Monkton Farleigh Priory

The Monks’ Conduit


Bradford on Avon, Wiltshire


A monastery of Cluniac monks dedicated to St Mary Magdalene was founded at Farleigh in 1125 by Humphrey de Bohun II, who died in 1131. He endowed it with the manor of Farleigh and most of it was confirmed by his son Humphrey III.

Besides the manor, the monastery owned land at Monkton in Broughton Gifford, at Monkton in Chippenham, Foxhangers Wood in Rowde, in South Wraxall and elsewhere. It also was granted the churches or tithes of many places including Trowbridge, Clutton, Timsbury and Pomeroy in Wingfield and mills at Dowlish Wake, Box, Stratton and Timsbury.

The Priory was dissolved in 1536 and the manor was granted by Henry VIII to Edward Seymour, Viscount Beauchamp, later Duke of Somerset.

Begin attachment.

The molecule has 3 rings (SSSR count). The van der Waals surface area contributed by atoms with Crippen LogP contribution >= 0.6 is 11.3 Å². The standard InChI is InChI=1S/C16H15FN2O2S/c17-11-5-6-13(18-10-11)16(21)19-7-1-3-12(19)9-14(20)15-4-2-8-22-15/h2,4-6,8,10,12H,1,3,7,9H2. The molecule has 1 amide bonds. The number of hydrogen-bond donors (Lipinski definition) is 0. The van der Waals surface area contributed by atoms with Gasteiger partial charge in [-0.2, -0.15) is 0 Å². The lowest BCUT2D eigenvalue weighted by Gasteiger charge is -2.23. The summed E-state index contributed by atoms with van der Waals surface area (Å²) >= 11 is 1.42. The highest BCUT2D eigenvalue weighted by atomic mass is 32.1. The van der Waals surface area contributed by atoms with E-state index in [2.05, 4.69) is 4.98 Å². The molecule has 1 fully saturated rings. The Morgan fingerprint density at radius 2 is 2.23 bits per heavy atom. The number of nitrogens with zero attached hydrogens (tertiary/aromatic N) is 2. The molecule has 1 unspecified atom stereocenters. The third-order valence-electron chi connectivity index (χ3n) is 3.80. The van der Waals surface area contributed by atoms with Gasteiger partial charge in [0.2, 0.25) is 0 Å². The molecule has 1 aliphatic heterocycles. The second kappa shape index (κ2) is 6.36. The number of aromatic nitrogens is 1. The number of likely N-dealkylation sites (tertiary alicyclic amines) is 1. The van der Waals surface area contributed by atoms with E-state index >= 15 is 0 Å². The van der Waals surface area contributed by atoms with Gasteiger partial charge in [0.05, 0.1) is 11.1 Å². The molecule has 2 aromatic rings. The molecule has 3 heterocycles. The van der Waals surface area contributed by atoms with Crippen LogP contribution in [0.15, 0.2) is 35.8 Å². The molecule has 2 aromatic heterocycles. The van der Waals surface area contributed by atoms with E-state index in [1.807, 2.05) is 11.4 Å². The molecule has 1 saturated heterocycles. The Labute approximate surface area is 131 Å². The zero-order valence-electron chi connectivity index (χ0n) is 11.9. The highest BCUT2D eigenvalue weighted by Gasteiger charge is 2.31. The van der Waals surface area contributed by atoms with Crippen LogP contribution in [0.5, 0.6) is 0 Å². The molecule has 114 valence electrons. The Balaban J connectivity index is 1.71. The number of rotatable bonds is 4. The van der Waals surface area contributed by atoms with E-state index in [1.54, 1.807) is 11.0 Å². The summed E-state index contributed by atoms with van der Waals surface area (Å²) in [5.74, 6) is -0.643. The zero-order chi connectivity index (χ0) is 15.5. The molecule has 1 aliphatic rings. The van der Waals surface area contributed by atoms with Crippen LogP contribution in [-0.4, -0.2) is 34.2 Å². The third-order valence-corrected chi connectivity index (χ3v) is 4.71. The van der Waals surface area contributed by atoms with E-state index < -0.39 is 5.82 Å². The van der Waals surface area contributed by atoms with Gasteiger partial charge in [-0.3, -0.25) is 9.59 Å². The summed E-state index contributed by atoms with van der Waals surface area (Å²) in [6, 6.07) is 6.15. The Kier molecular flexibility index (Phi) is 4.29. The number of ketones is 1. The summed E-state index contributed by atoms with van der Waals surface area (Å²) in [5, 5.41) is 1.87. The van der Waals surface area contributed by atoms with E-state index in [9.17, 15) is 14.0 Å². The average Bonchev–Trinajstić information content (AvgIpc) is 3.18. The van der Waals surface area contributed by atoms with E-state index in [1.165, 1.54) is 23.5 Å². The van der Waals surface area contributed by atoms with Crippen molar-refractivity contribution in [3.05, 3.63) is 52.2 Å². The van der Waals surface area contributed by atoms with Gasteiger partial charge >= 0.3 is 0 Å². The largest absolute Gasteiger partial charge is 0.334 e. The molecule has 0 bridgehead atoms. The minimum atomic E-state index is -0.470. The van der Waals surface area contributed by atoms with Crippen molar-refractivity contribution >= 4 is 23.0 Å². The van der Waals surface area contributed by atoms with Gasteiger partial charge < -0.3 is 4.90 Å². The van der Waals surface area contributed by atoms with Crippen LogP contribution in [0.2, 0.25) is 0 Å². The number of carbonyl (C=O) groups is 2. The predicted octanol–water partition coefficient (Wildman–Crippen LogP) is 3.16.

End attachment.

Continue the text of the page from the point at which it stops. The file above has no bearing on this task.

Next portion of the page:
There are few remains of the monastery and its church within the grounds of the Manor House. The most visible is the Monks’ Conduit (well house) west of Farleigh Rise; it is said to be 14th century, but the stone roof dates from 1784.

Several carved stones, including the head of a knight in chain mail, a priest and a corbel in the shape of a head, excavated from the site of the priory are in the Wiltshire Heritage Museum, Devizes.

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